Too Motivated?

27 Pages Posted: 20 Jun 2005  

Eric Van den Steen

Harvard Business School - Strategy Unit

Date Written: June 2005

Abstract

I show that an agent's motivation to do well (objectively) may be unambiguously bad in a world with differing priors, i.e., when people openly disagree on the optimal course of action. The reason is that an agent who is strongly motivated is more likely to follow his own view of what should be done. As a result, the agent is more willing to disobey his principal's orders when the two of them disagree on the right course of action.

This effect has a number of implications. First of all, agents who are subject to authority will have low-powered incentive pay. Second, intrinsically motivated agents will be more likely to disobey and less likely to be subject to authority. Firms with intrinsically motivated agents will need to rely on other methods than authority for coordination. Moreover, an increase in intrinsic motivation may decrease all players' expected utility, so that it may be optimal for a firm to look for employees with low intrinsic motivation. Finally, subjective performance pay may be optimal, even when the true outcome of the project is perfectly measurable and contractible.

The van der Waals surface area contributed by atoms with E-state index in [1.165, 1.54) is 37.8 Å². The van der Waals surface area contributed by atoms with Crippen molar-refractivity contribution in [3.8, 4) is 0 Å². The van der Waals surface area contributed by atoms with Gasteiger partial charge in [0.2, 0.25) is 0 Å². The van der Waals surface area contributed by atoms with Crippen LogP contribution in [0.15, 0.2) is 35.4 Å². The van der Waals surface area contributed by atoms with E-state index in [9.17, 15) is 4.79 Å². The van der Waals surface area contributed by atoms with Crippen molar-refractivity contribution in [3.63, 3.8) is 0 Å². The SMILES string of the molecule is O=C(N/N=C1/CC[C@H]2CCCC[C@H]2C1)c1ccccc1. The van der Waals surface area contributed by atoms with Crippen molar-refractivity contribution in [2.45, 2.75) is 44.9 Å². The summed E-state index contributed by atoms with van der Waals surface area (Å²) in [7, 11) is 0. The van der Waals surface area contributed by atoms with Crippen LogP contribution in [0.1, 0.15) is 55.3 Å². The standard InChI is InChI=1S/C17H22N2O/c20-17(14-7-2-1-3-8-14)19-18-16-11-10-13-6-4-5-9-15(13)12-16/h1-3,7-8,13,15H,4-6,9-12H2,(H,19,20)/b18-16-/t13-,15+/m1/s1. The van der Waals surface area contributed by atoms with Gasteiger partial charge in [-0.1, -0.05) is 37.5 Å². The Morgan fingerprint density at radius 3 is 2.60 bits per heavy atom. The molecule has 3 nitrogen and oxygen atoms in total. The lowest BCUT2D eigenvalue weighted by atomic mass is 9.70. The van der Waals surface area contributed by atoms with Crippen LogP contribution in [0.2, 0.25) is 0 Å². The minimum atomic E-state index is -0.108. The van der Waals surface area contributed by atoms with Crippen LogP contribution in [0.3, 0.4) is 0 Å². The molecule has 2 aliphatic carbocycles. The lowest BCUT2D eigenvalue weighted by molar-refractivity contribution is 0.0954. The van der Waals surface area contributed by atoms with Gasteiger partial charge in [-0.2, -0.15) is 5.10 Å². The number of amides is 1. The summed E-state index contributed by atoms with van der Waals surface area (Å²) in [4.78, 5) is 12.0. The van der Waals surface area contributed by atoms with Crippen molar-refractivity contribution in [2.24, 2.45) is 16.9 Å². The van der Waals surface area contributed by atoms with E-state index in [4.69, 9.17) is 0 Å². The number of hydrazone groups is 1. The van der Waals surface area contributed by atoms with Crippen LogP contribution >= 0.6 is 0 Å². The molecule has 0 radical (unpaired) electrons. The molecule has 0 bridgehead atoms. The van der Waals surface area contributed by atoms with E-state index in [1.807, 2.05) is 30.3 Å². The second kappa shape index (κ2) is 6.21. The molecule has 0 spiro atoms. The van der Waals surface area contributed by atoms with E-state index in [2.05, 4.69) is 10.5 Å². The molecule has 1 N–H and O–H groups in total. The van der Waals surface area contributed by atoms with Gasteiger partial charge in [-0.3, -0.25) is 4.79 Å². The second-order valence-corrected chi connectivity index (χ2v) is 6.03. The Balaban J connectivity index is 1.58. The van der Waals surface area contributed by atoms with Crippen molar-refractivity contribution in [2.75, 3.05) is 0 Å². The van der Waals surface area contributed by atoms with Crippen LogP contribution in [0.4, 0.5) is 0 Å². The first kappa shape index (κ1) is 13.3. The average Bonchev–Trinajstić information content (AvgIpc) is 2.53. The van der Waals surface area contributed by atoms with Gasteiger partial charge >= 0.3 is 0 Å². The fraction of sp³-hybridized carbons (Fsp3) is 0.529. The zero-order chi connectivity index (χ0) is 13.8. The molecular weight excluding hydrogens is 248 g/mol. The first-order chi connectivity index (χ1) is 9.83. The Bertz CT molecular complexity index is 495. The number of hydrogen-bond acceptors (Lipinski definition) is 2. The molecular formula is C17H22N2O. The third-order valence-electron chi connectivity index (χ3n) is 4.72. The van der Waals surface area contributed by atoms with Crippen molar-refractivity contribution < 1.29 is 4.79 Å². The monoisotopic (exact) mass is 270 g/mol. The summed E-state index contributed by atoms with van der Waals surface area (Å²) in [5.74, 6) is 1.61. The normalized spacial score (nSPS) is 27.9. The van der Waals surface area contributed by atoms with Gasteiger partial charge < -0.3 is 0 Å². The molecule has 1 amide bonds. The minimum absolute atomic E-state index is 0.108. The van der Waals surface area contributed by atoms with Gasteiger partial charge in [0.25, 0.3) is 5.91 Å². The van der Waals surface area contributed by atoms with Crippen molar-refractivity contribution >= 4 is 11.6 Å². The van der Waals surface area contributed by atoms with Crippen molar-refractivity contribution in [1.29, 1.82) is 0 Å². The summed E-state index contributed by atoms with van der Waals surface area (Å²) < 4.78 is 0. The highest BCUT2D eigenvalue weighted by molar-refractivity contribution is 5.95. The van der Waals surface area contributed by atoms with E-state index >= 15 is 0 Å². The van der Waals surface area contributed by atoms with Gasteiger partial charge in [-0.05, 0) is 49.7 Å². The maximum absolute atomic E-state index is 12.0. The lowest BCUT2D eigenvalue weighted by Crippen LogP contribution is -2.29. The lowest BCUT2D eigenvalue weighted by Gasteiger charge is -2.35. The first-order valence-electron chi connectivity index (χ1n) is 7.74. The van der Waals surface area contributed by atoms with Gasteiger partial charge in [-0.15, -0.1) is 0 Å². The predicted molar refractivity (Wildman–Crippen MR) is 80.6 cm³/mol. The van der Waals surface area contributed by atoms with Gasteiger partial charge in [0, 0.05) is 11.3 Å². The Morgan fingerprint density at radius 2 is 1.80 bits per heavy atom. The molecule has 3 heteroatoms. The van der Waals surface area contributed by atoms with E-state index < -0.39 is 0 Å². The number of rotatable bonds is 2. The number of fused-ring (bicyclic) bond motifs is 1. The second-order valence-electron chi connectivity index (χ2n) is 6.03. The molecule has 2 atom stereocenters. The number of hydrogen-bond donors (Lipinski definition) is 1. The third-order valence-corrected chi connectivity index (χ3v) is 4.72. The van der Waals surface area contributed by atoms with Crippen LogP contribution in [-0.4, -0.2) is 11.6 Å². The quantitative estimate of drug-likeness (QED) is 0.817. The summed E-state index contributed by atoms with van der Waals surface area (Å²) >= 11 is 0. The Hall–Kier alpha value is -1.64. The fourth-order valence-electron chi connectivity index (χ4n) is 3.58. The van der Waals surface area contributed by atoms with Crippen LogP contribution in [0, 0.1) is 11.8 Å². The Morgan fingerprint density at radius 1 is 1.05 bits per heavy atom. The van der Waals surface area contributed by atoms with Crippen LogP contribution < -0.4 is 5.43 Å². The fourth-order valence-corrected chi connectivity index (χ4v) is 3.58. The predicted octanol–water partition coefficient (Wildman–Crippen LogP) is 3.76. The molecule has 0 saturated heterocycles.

Through this analysis, the paper identifies an important difference between differing priors and private benefits (or private information): with differing priors, pay-for-performance can create agency problems rather than solving them.

Keywords: differing priors, low-powered incentives, intrinsic motivation, authority, subjective evaluation

JEL Classification: D81, J3, L22, M12, M52

Suggested Citation

Van den Steen, Eric, Too Motivated? (June 2005). MIT Sloan Working Paper No. 4547-05. Available at SSRN: https://ssrn.com/abstract=746765 or http://dx.doi.org/10.2139/ssrn.746765

Eric Van den Steen (Contact Author)

Harvard Business School - Strategy Unit ( email )

Harvard Business School
Soldiers Field Road
Boston, MA 02163
United States

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